Clone Characteristics

Prometea, the world’s first horse clone, turns two years old this month. Italian researcher Cesare Galli, DVM, of the Laboratorio di Tecnologie della Riproduzione-Consorzio per l’Incremento Zootecnico (LTR-CIZ) in Cremona, says the filly is

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Prometea, the world’s first horse clone, turns two years old this month. Italian researcher Cesare Galli, DVM, of the Laboratorio di Tecnologie della Riproduzione-Consorzio per l’Incremento Zootecnico (LTR-CIZ) in Cremona, says the filly is completely healthy and shows no signs of being compromised in any way because of her clone origin.


The donor mare from which skin cells were used for Prometea’s cloning carried the Haflinger filly. Many individuals have asked The Horse why doesn’t Prometea look exactly like…well, herself? Galli says, “If you look now, the only difference is the list (white mark) on the head: it is wider in Prometea. The legs were different when she was born, but not now. The cells that give pigmentation can migrate differently–it is very evident in black and white cattle where even monozygotic twins are never identical.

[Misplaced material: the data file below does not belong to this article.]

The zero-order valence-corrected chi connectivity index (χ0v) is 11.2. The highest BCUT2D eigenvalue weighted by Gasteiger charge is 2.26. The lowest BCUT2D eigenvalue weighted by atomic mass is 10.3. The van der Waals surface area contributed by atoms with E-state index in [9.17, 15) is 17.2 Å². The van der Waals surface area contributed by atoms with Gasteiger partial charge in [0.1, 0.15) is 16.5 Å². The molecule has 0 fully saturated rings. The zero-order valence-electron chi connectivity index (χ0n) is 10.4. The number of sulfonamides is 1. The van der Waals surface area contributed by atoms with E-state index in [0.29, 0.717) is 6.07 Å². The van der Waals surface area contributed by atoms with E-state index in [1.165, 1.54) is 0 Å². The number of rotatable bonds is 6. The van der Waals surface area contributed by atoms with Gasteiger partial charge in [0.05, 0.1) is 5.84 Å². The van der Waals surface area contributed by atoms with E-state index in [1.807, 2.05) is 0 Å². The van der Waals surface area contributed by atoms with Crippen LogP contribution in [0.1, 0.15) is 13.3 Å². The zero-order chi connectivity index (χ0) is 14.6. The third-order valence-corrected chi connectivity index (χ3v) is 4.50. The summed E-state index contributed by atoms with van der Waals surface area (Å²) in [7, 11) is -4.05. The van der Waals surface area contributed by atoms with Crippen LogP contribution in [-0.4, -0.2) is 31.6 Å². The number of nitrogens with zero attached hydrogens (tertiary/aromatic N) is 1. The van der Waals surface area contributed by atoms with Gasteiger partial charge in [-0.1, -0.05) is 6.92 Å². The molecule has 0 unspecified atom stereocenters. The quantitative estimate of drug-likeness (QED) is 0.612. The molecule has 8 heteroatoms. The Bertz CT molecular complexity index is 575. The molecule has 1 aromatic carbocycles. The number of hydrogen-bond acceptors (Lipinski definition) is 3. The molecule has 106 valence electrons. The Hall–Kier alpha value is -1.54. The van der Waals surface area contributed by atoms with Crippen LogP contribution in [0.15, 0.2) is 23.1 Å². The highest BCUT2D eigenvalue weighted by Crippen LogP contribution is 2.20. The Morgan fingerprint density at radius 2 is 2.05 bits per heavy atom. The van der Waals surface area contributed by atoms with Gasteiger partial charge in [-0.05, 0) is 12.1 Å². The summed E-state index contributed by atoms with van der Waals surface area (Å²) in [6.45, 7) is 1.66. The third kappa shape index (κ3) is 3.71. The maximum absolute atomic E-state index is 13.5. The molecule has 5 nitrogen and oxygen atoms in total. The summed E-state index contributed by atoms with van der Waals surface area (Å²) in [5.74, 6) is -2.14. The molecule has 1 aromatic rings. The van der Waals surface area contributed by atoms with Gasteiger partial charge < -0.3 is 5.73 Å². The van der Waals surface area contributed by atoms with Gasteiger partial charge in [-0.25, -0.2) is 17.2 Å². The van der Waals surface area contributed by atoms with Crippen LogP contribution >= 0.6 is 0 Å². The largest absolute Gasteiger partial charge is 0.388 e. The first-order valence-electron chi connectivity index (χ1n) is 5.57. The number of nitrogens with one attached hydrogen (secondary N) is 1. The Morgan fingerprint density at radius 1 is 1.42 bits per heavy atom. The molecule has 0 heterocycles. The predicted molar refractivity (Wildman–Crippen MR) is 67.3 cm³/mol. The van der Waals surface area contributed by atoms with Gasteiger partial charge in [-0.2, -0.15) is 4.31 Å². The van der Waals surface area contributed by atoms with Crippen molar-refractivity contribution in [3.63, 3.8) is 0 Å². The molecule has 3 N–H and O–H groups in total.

“Also, Pieraz 2 now is brown, but it will turn greyish like Pieraz when it grows up, but this is absolutely normal,” he added, referring to the second horse clone (see “American Horse Cloning Project Successful,” www.thehorse.com/ViewArticle.aspx?ID=5729).


The limiting feature to cloning at this point still seems to be its efficiency. “It is not easy to clone horses,” said Galli. “You need large numbers to be successful–last year (2004) we only had one pregnancy that went to term, but the foal died 36 hours later of septicemia. Pieraz 2 resulted from the transfer of 34 embryos into 12 recipient mares. Three pregnancies were established, but only one went to term

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Written by:

Stephanie L. Church, Editorial Director, grew up riding and caring for her family’s horses in Central Virginia and received a B.A. in journalism and equestrian studies from Averett University. She joined The Horse in 1999 and has led the editorial team since 2010. A 4-H and Pony Club graduate, she enjoys dressage, eventing, and trail riding with her former graded-stakes-winning Thoroughbred gelding, It Happened Again (“Happy”). Stephanie and Happy are based in Lexington, Kentucky.

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